You’d think with Apple paying millions and millions of dollars to buy time on top-rated TV shows for its “Get a Mac” campaign, people would be listening. And not just Mac users and tech pundits debating the plusses and minuses of the new campaign. But maybe the word isn’t getting out quite as much as Apple hopes.
Now I can’t say that I have conducted any meaningful surveys. I have, however, talked to a few people, at random, just to gauge the reaction.
The other day, for example, I was completing a bank transaction when I began to chat with a customer support person who just happened to be a vice president for the bank’s holding company. Somehow the discussion gravitated to personal computers, but it wasn’t deliberate. I happened to mention my two radio shows when she inquired as to my line of work.
I wondered if she’d like to listen to what I do, since I was a long-time customer at that particular branch. She said she’d like to, but she had problems working with her home PC, because of all the security blocks. No, she didn’t use financial software on that computer; she just managed some email and Internet access. Yet even the simplest functions caused her to hit a wall, because her husband had put in so many security protections that she didn’t feel inclined to want to try new things.
This naturally took me to the inevitable question of whether she had ever considered a Mac. The response was one of confusion; the thought never occurred to her. She just assumed that her PC experience was typical of the breed. At the bank, they used Windows 2000, with a single dedicated transaction program, so she never had to observe the nooks and crannies of the operating system. If something went wrong, there was always a convenient IT person to help set things right.
Well, I’m really not the evangelist type, just a commentator, but I did feel she ought to be able to enjoy using a home PC, not look at the task with dread. So I just mentioned, casually, that while Windows had over 114,000 viruses, the Mac OS only had a few dozen and they were nearly non-existent in recent years. Her ears seemed to perk up as she listened intently to my brief spiel. Ever mindful of the fact that people who work at banks aren’t always among the top earners in a community, I casually mentioned that the $599 Mac mini could use her existing monitor, keyboard and mouse, just like the Dell gear she had at her office.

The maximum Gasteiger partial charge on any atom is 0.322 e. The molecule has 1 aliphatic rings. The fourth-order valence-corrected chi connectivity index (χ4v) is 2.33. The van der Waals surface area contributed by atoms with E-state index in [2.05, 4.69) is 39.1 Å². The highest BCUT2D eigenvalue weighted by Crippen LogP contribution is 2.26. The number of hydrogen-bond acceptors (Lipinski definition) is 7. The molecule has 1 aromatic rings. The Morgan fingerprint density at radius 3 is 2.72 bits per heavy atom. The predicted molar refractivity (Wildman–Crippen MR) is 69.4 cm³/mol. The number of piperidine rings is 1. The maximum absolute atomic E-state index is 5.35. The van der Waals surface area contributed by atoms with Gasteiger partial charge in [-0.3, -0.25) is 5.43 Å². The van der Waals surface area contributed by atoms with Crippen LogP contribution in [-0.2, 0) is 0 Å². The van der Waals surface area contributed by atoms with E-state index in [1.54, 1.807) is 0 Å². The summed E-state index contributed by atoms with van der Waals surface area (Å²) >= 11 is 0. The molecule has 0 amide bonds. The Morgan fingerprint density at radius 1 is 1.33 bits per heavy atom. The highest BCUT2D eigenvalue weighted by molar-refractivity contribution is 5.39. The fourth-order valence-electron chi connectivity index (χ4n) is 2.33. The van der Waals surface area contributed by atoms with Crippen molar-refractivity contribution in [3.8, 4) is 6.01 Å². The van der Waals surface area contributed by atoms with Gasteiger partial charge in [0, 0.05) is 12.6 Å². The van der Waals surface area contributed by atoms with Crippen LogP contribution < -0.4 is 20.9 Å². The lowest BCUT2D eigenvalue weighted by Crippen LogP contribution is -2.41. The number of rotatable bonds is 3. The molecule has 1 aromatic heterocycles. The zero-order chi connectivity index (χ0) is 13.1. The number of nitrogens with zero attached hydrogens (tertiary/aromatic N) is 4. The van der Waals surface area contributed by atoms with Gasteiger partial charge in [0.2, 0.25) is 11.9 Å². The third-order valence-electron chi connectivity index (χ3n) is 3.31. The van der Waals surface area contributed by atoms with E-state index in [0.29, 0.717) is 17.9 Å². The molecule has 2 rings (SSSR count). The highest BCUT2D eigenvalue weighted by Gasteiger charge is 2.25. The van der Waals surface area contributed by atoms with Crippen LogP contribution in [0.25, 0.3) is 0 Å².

“There is little to fear from a personal computer if you get the right one,” I concluded.
In a larger sense, her reaction was typical of the Windows users I’ve talked to in recent weeks. They are intelligent, well-informed and all, but they don’t have a handle on the issues you and I discuss day in and day out. No, I’m not so egotistical as to think that this particular site has a large Windows readership, although my paranormal radio show, The Paracast, does reach a higher percentage of so-called “Dark Side” users. That simply reflects the nature of the general population of computer owners.
Understand there is no perfect ad campaign. Some folks say that the PC nerd in Apple’s new campaign may actually be more appealing as an actor than the self-confident and possibly self-centered dude playing the Mac. Do you really aspire to become the latter, or do you feel like a regular person just trying to cope with the trials and tribulations of daily living as much as you can? Whom do you identify with, really?
Guys, do you wish you were 25 again, wearing hip clothing, sporting a two-day-old beard and a cocksure attitude? Were you ever that way, or did it represent the sort of behavior that you found objectionable?
I’m sure these issues were debated by Apple and its ad agency as they dreamed up this campaign. But the proof is in the pudding, and if traffic increases at Apple’s site and retail outlets, and the sales show a corresponding improvement, it won’t matter. Artistic considerations aside, that’s the true measure of the success of a TV commercial.
But maybe if more people such as that bank vice president could be reached, sales of new Macs might really begin to soar. Consider the possibilities.